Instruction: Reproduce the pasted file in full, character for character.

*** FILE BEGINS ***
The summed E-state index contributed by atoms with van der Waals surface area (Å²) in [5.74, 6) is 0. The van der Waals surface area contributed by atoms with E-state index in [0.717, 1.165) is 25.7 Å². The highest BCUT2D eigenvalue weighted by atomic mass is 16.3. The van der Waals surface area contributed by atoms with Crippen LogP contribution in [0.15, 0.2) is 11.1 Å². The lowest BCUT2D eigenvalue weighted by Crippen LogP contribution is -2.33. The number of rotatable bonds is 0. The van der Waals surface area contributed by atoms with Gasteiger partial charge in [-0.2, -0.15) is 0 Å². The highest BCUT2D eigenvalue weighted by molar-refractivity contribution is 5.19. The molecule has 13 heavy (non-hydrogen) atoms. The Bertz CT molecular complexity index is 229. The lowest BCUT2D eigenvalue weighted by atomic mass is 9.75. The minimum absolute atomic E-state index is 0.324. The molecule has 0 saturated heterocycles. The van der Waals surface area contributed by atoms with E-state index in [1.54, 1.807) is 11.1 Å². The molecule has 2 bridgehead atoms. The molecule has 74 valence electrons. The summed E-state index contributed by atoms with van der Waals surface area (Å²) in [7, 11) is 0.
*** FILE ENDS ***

The summed E-state index contributed by atoms with van der Waals surface area (Å²) in [5.74, 6) is 0. The van der Waals surface area contributed by atoms with E-state index in [0.717, 1.165) is 25.7 Å². The highest BCUT2D eigenvalue weighted by atomic mass is 16.3. The van der Waals surface area contributed by atoms with Crippen LogP contribution in [0.15, 0.2) is 11.1 Å². The lowest BCUT2D eigenvalue weighted by Crippen LogP contribution is -2.33. The number of rotatable bonds is 0. The van der Waals surface area contributed by atoms with Gasteiger partial charge in [-0.2, -0.15) is 0 Å². The highest BCUT2D eigenvalue weighted by molar-refractivity contribution is 5.19. The molecule has 13 heavy (non-hydrogen) atoms. The Bertz CT molecular complexity index is 229. The lowest BCUT2D eigenvalue weighted by atomic mass is 9.75. The minimum absolute atomic E-state index is 0.324. The molecule has 0 saturated heterocycles. The van der Waals surface area contributed by atoms with E-state index in [1.54, 1.807) is 11.1 Å². The molecule has 2 bridgehead atoms. The molecule has 74 valence electrons. The summed E-state index contributed by atoms with van der Waals surface area (Å²) in [7, 11) is 0.